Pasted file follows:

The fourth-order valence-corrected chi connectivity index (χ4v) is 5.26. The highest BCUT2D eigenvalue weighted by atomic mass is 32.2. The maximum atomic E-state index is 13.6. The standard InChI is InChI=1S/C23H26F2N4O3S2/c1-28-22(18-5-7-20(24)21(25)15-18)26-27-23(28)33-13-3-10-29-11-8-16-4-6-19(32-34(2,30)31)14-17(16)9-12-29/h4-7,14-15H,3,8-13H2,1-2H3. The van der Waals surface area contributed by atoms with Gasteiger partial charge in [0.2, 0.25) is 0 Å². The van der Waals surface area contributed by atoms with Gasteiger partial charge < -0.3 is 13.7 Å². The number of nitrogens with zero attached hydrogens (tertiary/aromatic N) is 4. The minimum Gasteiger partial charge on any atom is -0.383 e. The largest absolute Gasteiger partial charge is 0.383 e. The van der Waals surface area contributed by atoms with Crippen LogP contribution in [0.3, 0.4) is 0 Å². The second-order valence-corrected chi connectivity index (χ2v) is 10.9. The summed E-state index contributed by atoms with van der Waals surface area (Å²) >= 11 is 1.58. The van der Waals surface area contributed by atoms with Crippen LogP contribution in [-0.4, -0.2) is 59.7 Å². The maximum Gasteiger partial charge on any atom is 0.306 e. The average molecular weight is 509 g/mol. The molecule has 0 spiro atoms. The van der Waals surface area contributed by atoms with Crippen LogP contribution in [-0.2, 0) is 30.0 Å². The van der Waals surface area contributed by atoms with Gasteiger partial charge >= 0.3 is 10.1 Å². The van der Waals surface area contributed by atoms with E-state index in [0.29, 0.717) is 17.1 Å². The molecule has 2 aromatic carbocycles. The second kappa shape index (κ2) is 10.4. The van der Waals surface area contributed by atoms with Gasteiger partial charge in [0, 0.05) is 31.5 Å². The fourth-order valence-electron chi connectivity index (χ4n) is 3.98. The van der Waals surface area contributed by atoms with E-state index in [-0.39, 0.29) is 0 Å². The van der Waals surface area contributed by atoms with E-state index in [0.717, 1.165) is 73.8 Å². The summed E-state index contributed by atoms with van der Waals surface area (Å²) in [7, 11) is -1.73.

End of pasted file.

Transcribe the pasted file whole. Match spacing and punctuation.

The fourth-order valence-corrected chi connectivity index (χ4v) is 5.26. The highest BCUT2D eigenvalue weighted by atomic mass is 32.2. The maximum atomic E-state index is 13.6. The standard InChI is InChI=1S/C23H26F2N4O3S2/c1-28-22(18-5-7-20(24)21(25)15-18)26-27-23(28)33-13-3-10-29-11-8-16-4-6-19(32-34(2,30)31)14-17(16)9-12-29/h4-7,14-15H,3,8-13H2,1-2H3. The van der Waals surface area contributed by atoms with Gasteiger partial charge in [0.2, 0.25) is 0 Å². The van der Waals surface area contributed by atoms with Gasteiger partial charge < -0.3 is 13.7 Å². The number of nitrogens with zero attached hydrogens (tertiary/aromatic N) is 4. The minimum Gasteiger partial charge on any atom is -0.383 e. The largest absolute Gasteiger partial charge is 0.383 e. The van der Waals surface area contributed by atoms with Crippen LogP contribution in [0.3, 0.4) is 0 Å². The second-order valence-corrected chi connectivity index (χ2v) is 10.9. The summed E-state index contributed by atoms with van der Waals surface area (Å²) >= 11 is 1.58. The van der Waals surface area contributed by atoms with Crippen LogP contribution in [-0.4, -0.2) is 59.7 Å². The maximum Gasteiger partial charge on any atom is 0.306 e. The average molecular weight is 509 g/mol. The molecule has 0 spiro atoms. The van der Waals surface area contributed by atoms with Crippen LogP contribution in [-0.2, 0) is 30.0 Å². The van der Waals surface area contributed by atoms with Gasteiger partial charge >= 0.3 is 10.1 Å². The van der Waals surface area contributed by atoms with E-state index in [0.29, 0.717) is 17.1 Å². The molecule has 2 aromatic carbocycles. The second kappa shape index (κ2) is 10.4. The van der Waals surface area contributed by atoms with Gasteiger partial charge in [0, 0.05) is 31.5 Å². The fourth-order valence-electron chi connectivity index (χ4n) is 3.98. The van der Waals surface area contributed by atoms with E-state index in [-0.39, 0.29) is 0 Å². The van der Waals surface area contributed by atoms with E-state index in [0.717, 1.165) is 73.8 Å². The summed E-state index contributed by atoms with van der Waals surface area (Å²) in [7, 11) is -1.73.